Cinematic Audio Level Helper

I hear a lot of inexperienced users in the cinema realm asking for guidance on how to know what is “the right level” for cinematic audio mix.
It would be really unique if Waves created a Cinematic Audio Level Helper with a simple interface (for Dummies) where you can just enter the Dolby Fader position (4.5, 5.2, 6, 7) enter theater size and in seconds the user gets a clear indication if the mix is HOT, fine or like a whisper in the crowd, of course there are many tools out there to measure but not one of them is simple to explain how to setup and operate when talking to a beginner in this field that just want to send his mix and doesn’t have the budget to spend on a film mixing stage.


I love this idea! I’m actually going to be scoring an upcoming television show, and a tool like this would be quite handy!

1 Like

Hi Gregg,
Quickly and safely upcoming stereo TV mixes into usable cinema projection event is the number one target users (like yourself) and there is also a huge market of commercial advertisement production targeted for cinema pre-movie screening that will never hire a film mixing stage for the final mix, all of which can use WLM Plus - TASA Leq-m preset or any LUFS meter but it’s far from being straightforward for anyone who’s not familiar with the field and raises more questions than answers, plus most TV mixers not even aware of the Dolby Fader existence, theater size factor affecting the energy of the sound etc.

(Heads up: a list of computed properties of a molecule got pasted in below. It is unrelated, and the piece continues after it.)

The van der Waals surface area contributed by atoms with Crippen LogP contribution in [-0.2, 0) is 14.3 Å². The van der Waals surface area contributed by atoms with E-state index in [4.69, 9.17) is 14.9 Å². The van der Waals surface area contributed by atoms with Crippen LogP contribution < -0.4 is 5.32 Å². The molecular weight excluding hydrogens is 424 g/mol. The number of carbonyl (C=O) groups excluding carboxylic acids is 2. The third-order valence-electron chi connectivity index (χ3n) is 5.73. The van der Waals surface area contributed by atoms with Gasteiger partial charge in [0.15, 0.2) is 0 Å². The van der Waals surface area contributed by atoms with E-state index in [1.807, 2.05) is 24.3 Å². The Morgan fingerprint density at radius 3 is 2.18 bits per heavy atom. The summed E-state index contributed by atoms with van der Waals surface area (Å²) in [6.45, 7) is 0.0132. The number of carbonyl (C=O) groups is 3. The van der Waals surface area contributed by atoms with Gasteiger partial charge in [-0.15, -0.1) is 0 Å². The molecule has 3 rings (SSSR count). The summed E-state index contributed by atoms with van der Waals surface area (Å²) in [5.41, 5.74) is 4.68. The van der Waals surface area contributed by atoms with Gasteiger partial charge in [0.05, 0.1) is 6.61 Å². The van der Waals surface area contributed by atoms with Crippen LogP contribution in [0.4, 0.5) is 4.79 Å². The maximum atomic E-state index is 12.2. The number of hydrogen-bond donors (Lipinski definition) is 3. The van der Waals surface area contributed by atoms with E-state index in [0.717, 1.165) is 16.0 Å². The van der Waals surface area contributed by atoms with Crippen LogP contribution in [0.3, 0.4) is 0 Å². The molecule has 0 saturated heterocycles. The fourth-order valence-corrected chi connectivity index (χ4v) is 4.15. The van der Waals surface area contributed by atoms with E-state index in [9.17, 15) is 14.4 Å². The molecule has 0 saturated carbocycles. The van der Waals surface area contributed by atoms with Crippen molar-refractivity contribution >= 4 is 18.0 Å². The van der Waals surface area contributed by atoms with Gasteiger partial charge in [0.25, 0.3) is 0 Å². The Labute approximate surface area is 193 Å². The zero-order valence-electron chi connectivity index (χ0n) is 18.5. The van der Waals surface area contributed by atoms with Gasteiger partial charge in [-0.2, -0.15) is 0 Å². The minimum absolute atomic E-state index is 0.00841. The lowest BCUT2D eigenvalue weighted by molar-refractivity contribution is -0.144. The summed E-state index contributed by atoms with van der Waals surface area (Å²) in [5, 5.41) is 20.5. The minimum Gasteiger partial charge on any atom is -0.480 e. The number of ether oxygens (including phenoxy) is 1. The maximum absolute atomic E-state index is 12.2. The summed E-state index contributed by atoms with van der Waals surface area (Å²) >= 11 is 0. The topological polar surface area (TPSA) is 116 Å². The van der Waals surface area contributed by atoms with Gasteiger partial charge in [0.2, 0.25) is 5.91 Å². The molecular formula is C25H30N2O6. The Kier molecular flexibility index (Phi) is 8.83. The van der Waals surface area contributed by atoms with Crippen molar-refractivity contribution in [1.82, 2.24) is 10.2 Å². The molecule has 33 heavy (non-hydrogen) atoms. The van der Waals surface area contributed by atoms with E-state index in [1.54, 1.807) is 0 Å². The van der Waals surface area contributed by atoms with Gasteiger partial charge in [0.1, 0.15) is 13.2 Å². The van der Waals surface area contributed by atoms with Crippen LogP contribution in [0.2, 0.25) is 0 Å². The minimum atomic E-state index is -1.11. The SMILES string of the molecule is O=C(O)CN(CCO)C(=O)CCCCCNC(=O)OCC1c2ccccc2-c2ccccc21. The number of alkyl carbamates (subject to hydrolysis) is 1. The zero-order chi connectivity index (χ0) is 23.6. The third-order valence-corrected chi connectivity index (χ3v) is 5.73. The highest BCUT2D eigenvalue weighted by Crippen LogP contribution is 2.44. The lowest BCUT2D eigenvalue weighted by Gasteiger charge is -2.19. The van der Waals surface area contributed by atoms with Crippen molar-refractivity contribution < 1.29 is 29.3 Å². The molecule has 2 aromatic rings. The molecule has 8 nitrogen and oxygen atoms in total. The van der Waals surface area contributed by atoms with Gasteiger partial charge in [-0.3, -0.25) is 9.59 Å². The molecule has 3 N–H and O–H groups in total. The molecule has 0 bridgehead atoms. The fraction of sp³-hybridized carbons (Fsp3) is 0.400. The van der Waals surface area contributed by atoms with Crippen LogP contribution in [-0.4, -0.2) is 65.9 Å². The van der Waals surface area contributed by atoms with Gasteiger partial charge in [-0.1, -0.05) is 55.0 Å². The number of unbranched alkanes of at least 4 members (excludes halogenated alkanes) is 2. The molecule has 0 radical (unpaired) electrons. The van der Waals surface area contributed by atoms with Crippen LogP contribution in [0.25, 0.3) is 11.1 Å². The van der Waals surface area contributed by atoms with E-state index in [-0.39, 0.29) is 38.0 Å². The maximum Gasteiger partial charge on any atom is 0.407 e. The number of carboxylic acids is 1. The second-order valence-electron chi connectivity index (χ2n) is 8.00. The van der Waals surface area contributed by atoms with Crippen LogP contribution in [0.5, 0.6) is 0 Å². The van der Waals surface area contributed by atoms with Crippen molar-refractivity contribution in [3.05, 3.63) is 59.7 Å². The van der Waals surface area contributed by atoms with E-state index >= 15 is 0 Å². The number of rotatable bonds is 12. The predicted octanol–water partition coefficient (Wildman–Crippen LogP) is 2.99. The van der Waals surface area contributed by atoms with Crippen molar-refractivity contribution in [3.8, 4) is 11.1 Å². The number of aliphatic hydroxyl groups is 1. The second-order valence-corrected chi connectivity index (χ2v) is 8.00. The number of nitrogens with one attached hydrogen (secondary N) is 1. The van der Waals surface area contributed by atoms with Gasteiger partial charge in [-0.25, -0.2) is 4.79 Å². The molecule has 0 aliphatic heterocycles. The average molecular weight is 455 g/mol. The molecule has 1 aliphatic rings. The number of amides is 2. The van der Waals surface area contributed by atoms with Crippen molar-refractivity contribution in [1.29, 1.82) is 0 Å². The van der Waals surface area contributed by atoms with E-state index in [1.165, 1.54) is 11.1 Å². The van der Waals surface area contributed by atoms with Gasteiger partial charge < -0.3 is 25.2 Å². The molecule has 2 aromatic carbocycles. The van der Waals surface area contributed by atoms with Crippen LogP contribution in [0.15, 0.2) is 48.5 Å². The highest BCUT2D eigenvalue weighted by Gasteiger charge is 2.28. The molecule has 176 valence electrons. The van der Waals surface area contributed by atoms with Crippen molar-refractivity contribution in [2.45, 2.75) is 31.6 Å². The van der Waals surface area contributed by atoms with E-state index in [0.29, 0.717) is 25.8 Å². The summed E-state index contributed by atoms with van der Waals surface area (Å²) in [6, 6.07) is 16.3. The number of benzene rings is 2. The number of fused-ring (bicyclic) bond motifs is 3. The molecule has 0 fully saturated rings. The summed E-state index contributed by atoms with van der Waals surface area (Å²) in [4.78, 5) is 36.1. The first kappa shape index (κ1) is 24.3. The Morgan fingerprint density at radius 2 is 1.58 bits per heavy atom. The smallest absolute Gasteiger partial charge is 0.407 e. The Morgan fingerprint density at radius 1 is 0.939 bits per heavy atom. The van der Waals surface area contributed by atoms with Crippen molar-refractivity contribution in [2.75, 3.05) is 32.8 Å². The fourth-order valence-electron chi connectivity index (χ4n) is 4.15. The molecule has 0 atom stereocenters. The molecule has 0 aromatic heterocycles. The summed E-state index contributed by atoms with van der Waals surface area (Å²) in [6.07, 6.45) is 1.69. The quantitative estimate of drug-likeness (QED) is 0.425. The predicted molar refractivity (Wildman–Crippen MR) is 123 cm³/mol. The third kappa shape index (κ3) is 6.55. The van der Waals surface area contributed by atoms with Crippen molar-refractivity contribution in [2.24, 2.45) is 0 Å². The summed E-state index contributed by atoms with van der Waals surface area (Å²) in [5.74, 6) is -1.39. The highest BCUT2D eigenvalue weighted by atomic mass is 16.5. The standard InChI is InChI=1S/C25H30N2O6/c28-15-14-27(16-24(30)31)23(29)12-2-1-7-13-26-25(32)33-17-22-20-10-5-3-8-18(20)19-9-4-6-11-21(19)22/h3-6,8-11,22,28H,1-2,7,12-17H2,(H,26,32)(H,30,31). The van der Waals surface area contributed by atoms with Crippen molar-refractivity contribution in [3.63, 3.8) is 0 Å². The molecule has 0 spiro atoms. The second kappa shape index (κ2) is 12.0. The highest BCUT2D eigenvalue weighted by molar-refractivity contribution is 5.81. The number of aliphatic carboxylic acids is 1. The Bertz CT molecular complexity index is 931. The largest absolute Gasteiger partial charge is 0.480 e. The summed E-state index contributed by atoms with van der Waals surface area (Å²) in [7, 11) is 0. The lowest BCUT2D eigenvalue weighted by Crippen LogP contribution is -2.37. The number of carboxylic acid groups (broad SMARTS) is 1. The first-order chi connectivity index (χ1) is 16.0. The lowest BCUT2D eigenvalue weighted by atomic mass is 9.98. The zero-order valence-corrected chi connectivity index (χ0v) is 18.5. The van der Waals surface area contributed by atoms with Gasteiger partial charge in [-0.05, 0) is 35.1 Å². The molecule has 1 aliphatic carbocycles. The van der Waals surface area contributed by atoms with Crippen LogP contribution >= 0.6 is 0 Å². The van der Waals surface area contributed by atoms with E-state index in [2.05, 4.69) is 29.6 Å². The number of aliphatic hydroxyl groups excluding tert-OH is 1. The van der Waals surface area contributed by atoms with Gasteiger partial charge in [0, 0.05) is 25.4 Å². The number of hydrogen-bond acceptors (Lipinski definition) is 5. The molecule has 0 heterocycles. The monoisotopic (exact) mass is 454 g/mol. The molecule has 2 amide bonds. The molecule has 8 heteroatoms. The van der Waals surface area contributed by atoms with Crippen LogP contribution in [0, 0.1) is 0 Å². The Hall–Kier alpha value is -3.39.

Of course that is just the tip of the iceberg before getting into audio systems configs speakers layout in the theater (several small ‘side speakers’ and ‘back speakers’ along the side walls and back wall or a single big once, is it a THX theater, IMAX, Atmos). this can get very confusing and is very importent stuff that no tool provides the means to compare.


Thanks for this. As the composer, and the recording engineer, this all sounds like it can be quite confusing. No offense, but some of what you said up there seems like another language to me. :slight_smile: It sounds like I would need someone else to master it for film / TV, so if that’s the case, what would you recommend?

Mix it down with headroom in the master to let someone else take care of leveling? What should I do for the mix?

Well, the best way is to let someone with experience mix it for you and he should be the one to tell you what and how he would like to get the material for the cinematic mix. there is several approaches and each mixer can prefer it slightly different.